Sugoroku, Japanese board games, have been popular since the 19th century, if not earlier. Starting in the Meiji period, sugoroku games were mass produced and distributed free in magazines and newspapers. Many sugoroku distributed during the Meiji and Taishō eras served a purpose: to educate people about societal ideals. With a positive tone and colorful graphics, “educational” sugoroku taught players what they needed to know and do to be good subjects in modern Japan. In this lesson, students examine a sampling of sugoroku games used to convey national goals, societal ideals and informal education in early 20th-century Japan. Working in small groups, students analyze games, gather data, and share information learned from the games to further develop their understanding of roles and goals for Japanese subjects in Modern Japan, 1900-1930s.
As with any nation, Japan’s modernization in the late 1800s and early 1900s was a complex process. Throughout, the process involved the search for and evolution of new models of organization and function. Japan adapted promising models from some Western nations, who had embarked on modernization earlier in the 19th century, blending those with ideas and structures that would preserve the “Japaneseness” of Japan. This lesson considers the increasingly complex and differentiated society that emerged in the modern Japan of the late Meiji (1880s-1911) and Taishō (1911-1926) periods, using the case study of women’s roles. Students undertake close reading of visual and written texts by and about women, begin to formulate a complex definition of what it meant to be “modern women” at this time, and synthesize their learning through a role play “mocktail” party. In so doing, they consider what Japanese women’s experiences tell us more broadly about modern Japanese society at the time.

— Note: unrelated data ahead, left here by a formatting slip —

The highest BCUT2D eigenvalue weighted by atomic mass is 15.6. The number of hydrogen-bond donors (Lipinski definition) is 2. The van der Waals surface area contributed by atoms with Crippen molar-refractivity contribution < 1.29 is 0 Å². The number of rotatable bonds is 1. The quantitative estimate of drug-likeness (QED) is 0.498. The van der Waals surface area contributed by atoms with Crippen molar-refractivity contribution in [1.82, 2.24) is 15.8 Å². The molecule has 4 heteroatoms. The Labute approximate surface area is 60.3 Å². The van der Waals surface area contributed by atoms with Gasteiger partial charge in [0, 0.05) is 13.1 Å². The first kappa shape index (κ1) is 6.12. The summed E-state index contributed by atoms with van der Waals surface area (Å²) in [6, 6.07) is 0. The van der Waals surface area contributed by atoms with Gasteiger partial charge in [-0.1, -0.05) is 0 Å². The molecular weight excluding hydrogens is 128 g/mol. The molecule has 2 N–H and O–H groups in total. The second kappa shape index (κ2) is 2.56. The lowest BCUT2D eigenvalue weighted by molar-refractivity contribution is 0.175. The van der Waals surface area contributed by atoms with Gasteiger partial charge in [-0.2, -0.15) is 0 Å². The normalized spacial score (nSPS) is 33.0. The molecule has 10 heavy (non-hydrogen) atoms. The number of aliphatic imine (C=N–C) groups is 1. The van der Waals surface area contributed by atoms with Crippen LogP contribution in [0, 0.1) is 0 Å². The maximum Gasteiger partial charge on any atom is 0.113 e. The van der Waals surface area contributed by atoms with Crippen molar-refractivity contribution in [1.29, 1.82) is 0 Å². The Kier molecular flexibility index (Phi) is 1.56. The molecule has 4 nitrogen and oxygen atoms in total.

What did it mean to be modern, for nations and people, in the early 20th century? One salient aspect of modernity is the dynamic, shifting roles and identity of men and women within society, the economy, and the family. We often look at the shifting roles of women as a lens into the modernization process and experience. Through the Meiji, Taishō, and early Shōwa periods (1868-1930s), as Japan industrialized and modernized, men as well as women experienced this dynamic shift in gender identities. In this lesson, students engage with primary print and visual sources to explore the emergence of new, varied, and modern “male identities” constructed beginning in the late 1800s.
The Modernist movement in American literature is taught through the works of such writers as Hemingway, Fitzgerald, and Faulkner. This literary movement extended around the world, including Japan. Modanizumu, as the term “modernism” was rendered into Japanese in the late 1920s, was a powerful intellectual idea and form of literary expression. The Modern period in Japanese literature overlaps the reigns of three Emperors: Meiji (1868-1912), Taishō (1912-1926), and early Shōwa (1926-1945). Similar to American writers, Japanese writers of the Modern period broke from traditions with new styles, subjects, and themes. Rapid industrialization, social and economic changes and their costs, suffrage movements, education reforms, and nationalism provided rich topics for Japanese writers of the modernist movement. In this lesson, students read three Meiji-Taishō short stories in their historical, cultural, biographical, and literary contexts, considering how individuals reacted to the process of modernization in Japan during the late 19th and early 20th centuries.